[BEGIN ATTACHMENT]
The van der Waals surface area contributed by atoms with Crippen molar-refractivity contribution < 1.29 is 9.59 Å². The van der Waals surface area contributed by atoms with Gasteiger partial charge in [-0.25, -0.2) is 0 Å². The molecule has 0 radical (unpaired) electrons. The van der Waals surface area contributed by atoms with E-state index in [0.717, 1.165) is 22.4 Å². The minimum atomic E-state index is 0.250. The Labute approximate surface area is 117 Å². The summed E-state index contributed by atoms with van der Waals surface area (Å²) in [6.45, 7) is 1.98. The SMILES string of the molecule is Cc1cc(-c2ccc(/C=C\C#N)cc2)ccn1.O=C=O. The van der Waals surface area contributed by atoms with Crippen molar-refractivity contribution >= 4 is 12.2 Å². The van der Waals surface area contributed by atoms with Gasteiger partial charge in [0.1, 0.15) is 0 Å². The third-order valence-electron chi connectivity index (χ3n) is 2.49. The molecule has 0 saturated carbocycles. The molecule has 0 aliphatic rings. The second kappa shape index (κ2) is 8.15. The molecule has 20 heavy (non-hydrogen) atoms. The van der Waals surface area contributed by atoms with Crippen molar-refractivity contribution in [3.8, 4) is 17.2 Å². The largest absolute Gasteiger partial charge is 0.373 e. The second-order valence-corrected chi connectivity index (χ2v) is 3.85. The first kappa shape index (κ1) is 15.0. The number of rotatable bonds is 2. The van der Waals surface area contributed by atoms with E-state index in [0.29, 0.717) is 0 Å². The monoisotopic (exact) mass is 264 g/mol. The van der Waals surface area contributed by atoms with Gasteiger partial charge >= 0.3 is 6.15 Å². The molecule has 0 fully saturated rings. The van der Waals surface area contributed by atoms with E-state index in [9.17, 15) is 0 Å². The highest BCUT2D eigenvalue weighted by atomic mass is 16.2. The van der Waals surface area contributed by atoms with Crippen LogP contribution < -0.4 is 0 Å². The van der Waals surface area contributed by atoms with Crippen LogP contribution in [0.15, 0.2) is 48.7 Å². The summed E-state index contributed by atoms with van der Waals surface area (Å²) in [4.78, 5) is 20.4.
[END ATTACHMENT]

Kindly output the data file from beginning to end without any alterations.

The van der Waals surface area contributed by atoms with Crippen molar-refractivity contribution < 1.29 is 9.59 Å². The van der Waals surface area contributed by atoms with Gasteiger partial charge in [-0.25, -0.2) is 0 Å². The molecule has 0 radical (unpaired) electrons. The van der Waals surface area contributed by atoms with E-state index in [0.717, 1.165) is 22.4 Å². The minimum atomic E-state index is 0.250. The Labute approximate surface area is 117 Å². The summed E-state index contributed by atoms with van der Waals surface area (Å²) in [6.45, 7) is 1.98. The SMILES string of the molecule is Cc1cc(-c2ccc(/C=C\C#N)cc2)ccn1.O=C=O. The van der Waals surface area contributed by atoms with Crippen molar-refractivity contribution >= 4 is 12.2 Å². The van der Waals surface area contributed by atoms with Gasteiger partial charge in [0.1, 0.15) is 0 Å². The third-order valence-electron chi connectivity index (χ3n) is 2.49. The molecule has 0 saturated carbocycles. The molecule has 0 aliphatic rings. The second kappa shape index (κ2) is 8.15. The molecule has 20 heavy (non-hydrogen) atoms. The van der Waals surface area contributed by atoms with Crippen molar-refractivity contribution in [3.8, 4) is 17.2 Å². The largest absolute Gasteiger partial charge is 0.373 e. The second-order valence-corrected chi connectivity index (χ2v) is 3.85. The first kappa shape index (κ1) is 15.0. The number of rotatable bonds is 2. The van der Waals surface area contributed by atoms with E-state index in [0.29, 0.717) is 0 Å². The monoisotopic (exact) mass is 264 g/mol. The van der Waals surface area contributed by atoms with Gasteiger partial charge >= 0.3 is 6.15 Å². The molecule has 0 fully saturated rings. The van der Waals surface area contributed by atoms with E-state index in [9.17, 15) is 0 Å². The highest BCUT2D eigenvalue weighted by atomic mass is 16.2. The van der Waals surface area contributed by atoms with Crippen LogP contribution < -0.4 is 0 Å². The van der Waals surface area contributed by atoms with Crippen LogP contribution in [0.15, 0.2) is 48.7 Å². The summed E-state index contributed by atoms with van der Waals surface area (Å²) in [4.78, 5) is 20.4.